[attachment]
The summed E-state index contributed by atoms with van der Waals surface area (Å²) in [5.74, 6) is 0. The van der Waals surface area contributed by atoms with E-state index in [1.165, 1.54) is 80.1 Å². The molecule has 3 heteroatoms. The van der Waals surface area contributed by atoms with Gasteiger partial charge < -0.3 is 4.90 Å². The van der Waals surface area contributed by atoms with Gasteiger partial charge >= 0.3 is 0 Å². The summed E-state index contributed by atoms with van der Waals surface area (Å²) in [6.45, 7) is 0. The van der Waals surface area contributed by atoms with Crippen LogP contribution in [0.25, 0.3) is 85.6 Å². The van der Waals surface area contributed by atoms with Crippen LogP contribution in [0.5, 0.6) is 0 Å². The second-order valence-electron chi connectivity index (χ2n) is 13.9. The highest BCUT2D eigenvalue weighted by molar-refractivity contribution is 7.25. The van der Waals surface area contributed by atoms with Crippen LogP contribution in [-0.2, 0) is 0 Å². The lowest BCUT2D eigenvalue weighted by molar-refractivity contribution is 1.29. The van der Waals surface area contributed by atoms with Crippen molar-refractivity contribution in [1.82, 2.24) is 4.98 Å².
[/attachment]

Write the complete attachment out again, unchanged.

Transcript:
The summed E-state index contributed by atoms with van der Waals surface area (Å²) in [5.74, 6) is 0. The van der Waals surface area contributed by atoms with E-state index in [1.165, 1.54) is 80.1 Å². The molecule has 3 heteroatoms. The van der Waals surface area contributed by atoms with Gasteiger partial charge < -0.3 is 4.90 Å². The van der Waals surface area contributed by atoms with Gasteiger partial charge >= 0.3 is 0 Å². The summed E-state index contributed by atoms with van der Waals surface area (Å²) in [6.45, 7) is 0. The van der Waals surface area contributed by atoms with Crippen LogP contribution in [0.25, 0.3) is 85.6 Å². The van der Waals surface area contributed by atoms with Crippen LogP contribution in [0.5, 0.6) is 0 Å². The second-order valence-electron chi connectivity index (χ2n) is 13.9. The highest BCUT2D eigenvalue weighted by molar-refractivity contribution is 7.25. The van der Waals surface area contributed by atoms with Crippen LogP contribution in [-0.2, 0) is 0 Å². The lowest BCUT2D eigenvalue weighted by molar-refractivity contribution is 1.29. The van der Waals surface area contributed by atoms with Crippen molar-refractivity contribution in [1.82, 2.24) is 4.98 Å².